Science

My girl is the queen of the jungle folk

Check out this article about Amazonian medicine, specifically the Caesalpinia pulcherrima. This pretty red and yellow flower holds some powerful medicine, as Western science is just beginning to fully explore. For centuries, it has been used by rain forest tribes for a variety of purposes, from fevers to sores to coughing. The most interesting usage, though, is to induce abortions.

West African slaves used the plant’s brown roots to rid themselves of pregnancies caused by rape, or to save the life of a mother who wouldn’t be able to carry a baby full-term. The article in the Boston Globe gives an overview of how tribes may have figured out the different uses for the plant over centuries of trial and error. They probably used the same scientific method that researchers currently used, it just took them a helluva lot longer to get it all done. Lack of funding can be a bitch.

It’s a well-written article, but I always wince when I read lines like this:

Through their trial and error studies, and some might say over generations of empirical observations, they knew long before we discovered molecular biology that this plant could be used as a medicine.

It strikes me as the same kind of us vs. them thinking that would be immediately looked down upon (rightfully so) if it went the other way (i.e., “they were still chewing plants and dying before the age of 40 when we were inventing vaccines”). It’s “pompous scientist” vs. “wise medicine man,” the modern day equivalent of yesteryear’s “civilized man” vs. “savage beast.” It would be nice if the press could just recognize the value of natural remedies like this while acknowledging the further good that can be accomplished with state-of-the-art testing and refinement. It’s not really about “Western” medicine and “African” or “Eastern” medicine, it’s just medicine, and it either works or it doesn’t. Those tribes practiced science to the best of their abilities — let’s use that knowledge and add to it. That’s science, and science has nothing to do with national boundaries or skin tone.

Whew, I’d better stop there before I have everyone start singing We are the World.

Rebecca Watson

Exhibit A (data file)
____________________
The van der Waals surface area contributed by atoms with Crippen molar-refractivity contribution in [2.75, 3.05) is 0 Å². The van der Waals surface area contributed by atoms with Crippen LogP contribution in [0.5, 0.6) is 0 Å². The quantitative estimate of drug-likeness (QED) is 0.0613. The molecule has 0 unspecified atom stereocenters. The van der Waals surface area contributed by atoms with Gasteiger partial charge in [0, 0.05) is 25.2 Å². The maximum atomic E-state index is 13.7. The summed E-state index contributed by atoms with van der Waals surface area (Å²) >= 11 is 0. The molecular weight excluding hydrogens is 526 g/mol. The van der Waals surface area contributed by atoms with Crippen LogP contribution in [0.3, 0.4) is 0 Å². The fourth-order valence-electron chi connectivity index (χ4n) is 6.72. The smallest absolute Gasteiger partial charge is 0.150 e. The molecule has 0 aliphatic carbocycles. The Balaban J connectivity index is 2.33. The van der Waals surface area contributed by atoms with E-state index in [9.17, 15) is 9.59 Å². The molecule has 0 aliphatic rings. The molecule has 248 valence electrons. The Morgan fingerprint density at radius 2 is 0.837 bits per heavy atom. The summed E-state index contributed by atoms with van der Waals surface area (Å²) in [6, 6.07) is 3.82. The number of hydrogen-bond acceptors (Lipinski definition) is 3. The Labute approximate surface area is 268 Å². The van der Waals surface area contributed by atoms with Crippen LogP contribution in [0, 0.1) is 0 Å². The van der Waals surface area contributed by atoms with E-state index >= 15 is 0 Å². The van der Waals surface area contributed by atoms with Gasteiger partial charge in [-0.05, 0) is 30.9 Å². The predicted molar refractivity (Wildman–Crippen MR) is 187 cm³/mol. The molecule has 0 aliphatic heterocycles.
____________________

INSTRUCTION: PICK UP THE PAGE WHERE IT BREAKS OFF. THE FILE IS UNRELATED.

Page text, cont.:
Rebecca leads a team of skeptical female activists at Skepchick.org. She travels around the world delivering entertaining talks on science, atheism, feminism, and skepticism. There is currently an asteroid orbiting the sun with her name on it. You can follow her every fascinating move on Twitter or on Google+.

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4 Comments

  1. As an experimental scientist, I fully appreciate the value of the "try it and see" approach to discovery. A lot of time , it's really the only way to make any progress. But that doesn't mean we aren't better off with a detailed understanding of the thing we are trying to study. It's that detailed understanding that allows us to create a truly predictive model which is much more useful, in general, than an empirical model.

    Given a large enough supply of a drug, and a large enough supply of (willing) sick people, it probably wouldn't take too many generations before you had a good list of illnesses treatable with the drug. Of course, you will proabably also have a fair number of dead people, for whom the drug didn't work, or actually made worse.

    Bravo to the Amazonian shaman for using the tools at their disposal. All in all, I prefer the "molecular biology" route, when available.

  2. That's the other line of reasoning that political correctness has driven out of the common discourse — that we do in fact know things.

    We know that there are better and worse ways to learn. We know that molecular biology can teach us truths you can't know just because you rely on a thousand years of Eastern Wisdom (whatever in the world that is). We know that the less of something you have in a dose, the less of an effect it will generally have.

    And it's okay to discuss the relative value of certain kinds of truth-seeking techniques. Not all kinds of thought are equally valuable.

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